The Gospel of the “Hip Christian”

But even if we or an angel from heaven should preach a gospel other than the one we preached to you, let him be eternally condemned! As we have already said, so now I say again: If anybody is preaching to you a gospel other than what you accepted, let him be eternally condemned! Galatians 1:8–9

Resurrecting the Beatniks. Blue Like Jazz reminds me very much of the style of the Beatnik era, especially books by Jack Kerouac who wrote in a stream of consciousness centered in himself. And though Donald Miller never says in his book that he’s a pot smoker, it’s amazing how many of his friends are pot smokers and how much his style and thinking strongly resemble those of many pot smokers. He does talk about smoking pot in his youth group though, and one section of his book extols those who take LSD. Being “hip” and “cool” are important to Miller, who frequently uses the terms as measuring rods.

The Hip Gospel never mentions the cross or God’s wrath on sinners and Christ’s atonement for sin. It distorts the Bible, if it refers to it at all, and it never talks about being born again or the desperate need for becoming a new creation.

There is no sorrow for a fallen world—only envy of it.

Miller also claims he never feels as good with Christians as with pagans.

“I never felt so alive as I did in the company of my liberal friends. It isn’t that the Christians I had been with had bad community; they didn’t, I just like the community of the hippies because it was more forgiving, more, I don’t know, healthy.”[6]

Healthy? Is he saying it’s healthier to go into the woods and smoke pot and have immoral sex than to belong to Jesus Christ? That we can find more love in the drug scene than in a church? And this represents wonderful freedom for Christians? This is walking as Jesus walks? The Bible calls this the world. And it warns about its terrible dangers:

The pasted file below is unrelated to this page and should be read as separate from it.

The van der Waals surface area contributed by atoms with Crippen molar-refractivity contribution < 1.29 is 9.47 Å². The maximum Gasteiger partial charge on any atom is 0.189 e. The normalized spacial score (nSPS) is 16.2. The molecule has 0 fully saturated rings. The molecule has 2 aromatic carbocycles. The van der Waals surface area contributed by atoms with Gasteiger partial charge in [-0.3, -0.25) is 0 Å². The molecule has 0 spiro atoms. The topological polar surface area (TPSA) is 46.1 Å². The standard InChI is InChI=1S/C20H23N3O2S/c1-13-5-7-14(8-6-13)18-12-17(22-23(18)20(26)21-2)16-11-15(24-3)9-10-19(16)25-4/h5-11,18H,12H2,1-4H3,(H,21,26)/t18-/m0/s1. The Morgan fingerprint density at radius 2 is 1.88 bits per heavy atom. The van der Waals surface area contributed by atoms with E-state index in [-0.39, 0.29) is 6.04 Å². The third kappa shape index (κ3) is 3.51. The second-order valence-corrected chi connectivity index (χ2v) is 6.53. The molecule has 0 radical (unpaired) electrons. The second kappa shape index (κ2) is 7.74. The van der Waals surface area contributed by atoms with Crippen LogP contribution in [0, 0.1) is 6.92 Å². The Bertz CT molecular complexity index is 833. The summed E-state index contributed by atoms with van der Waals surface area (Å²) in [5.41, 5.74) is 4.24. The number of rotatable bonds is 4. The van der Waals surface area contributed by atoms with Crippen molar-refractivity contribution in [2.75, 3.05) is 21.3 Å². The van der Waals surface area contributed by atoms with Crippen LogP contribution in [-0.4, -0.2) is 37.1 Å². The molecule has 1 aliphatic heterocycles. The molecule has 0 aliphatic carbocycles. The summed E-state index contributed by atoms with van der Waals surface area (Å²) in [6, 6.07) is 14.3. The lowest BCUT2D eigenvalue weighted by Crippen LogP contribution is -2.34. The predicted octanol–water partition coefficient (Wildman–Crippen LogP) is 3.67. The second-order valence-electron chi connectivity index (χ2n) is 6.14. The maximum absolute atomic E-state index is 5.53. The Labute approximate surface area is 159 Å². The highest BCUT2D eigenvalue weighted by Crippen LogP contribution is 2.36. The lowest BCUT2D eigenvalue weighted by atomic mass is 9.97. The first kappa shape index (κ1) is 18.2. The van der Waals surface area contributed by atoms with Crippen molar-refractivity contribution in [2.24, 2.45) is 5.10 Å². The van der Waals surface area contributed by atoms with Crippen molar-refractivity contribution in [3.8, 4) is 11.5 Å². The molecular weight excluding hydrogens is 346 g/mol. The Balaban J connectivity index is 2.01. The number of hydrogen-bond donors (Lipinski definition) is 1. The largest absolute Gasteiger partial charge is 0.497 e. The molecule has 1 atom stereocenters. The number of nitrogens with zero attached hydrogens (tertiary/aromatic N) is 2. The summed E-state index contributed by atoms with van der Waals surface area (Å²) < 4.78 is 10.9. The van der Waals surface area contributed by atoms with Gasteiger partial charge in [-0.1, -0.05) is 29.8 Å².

“Do not love the world or anything in the world. If anyone loves the world, the love of the Father is not in him. For everything in the world—the cravings of sinful man, the lust of his eyes and the boasting of what he has and does—comes not from the Father but from the world. The world and its desires pass away, but the man who does the will of God lives forever.” (1 John 2:15–17)

Miller’s basic message is that pagans are better than Christians but that liberal Christians are much better than conservative Christians. And, finally, that liberals and even Unitarians are far more loving—and healthier—than conservative Christians.

Jesus went among sinners and brought salvation; he didn’t smoke pot with them. Miller goes among sinners and has a grand old time with them. His book doesn’t reveal the love of Christ; it reveals a love of paganism that isn’t a saving love but a desire to emulate sin. It reveals pagan envy.

Continued tomorrow - The Spirituality of the “Hip Christian”

Go On To Part 4
Go Back To Part 2
Go Back To Part 1

1 comment:

Cameron Buettel said...

I can't believe this book gained such wide acceptance when Miller gazes longingly at the pagan utopia across the fence.